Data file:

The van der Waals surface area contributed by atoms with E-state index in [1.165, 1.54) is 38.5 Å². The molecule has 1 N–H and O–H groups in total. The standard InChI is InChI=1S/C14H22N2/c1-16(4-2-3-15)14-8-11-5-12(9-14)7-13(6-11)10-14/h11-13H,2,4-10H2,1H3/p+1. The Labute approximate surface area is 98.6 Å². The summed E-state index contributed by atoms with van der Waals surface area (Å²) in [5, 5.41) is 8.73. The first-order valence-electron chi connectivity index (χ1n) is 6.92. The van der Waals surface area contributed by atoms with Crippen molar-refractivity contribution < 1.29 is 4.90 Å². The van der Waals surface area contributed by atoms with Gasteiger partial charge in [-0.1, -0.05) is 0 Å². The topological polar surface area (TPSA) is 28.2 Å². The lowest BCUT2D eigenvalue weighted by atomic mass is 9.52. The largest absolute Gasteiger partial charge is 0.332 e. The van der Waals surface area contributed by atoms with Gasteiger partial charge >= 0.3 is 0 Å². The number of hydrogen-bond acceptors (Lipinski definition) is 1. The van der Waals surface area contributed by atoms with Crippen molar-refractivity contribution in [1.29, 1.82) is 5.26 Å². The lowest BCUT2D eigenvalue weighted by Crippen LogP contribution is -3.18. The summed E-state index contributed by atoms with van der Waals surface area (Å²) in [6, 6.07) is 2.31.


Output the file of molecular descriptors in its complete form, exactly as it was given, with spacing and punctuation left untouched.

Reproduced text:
The van der Waals surface area contributed by atoms with E-state index in [1.165, 1.54) is 38.5 Å². The molecule has 1 N–H and O–H groups in total. The standard InChI is InChI=1S/C14H22N2/c1-16(4-2-3-15)14-8-11-5-12(9-14)7-13(6-11)10-14/h11-13H,2,4-10H2,1H3/p+1. The Labute approximate surface area is 98.6 Å². The summed E-state index contributed by atoms with van der Waals surface area (Å²) in [5, 5.41) is 8.73. The first-order valence-electron chi connectivity index (χ1n) is 6.92. The van der Waals surface area contributed by atoms with Crippen molar-refractivity contribution < 1.29 is 4.90 Å². The van der Waals surface area contributed by atoms with Gasteiger partial charge in [-0.1, -0.05) is 0 Å². The topological polar surface area (TPSA) is 28.2 Å². The lowest BCUT2D eigenvalue weighted by atomic mass is 9.52. The largest absolute Gasteiger partial charge is 0.332 e. The van der Waals surface area contributed by atoms with Gasteiger partial charge >= 0.3 is 0 Å². The number of hydrogen-bond acceptors (Lipinski definition) is 1. The van der Waals surface area contributed by atoms with Crippen molar-refractivity contribution in [1.29, 1.82) is 5.26 Å². The lowest BCUT2D eigenvalue weighted by Crippen LogP contribution is -3.18. The summed E-state index contributed by atoms with van der Waals surface area (Å²) in [6, 6.07) is 2.31.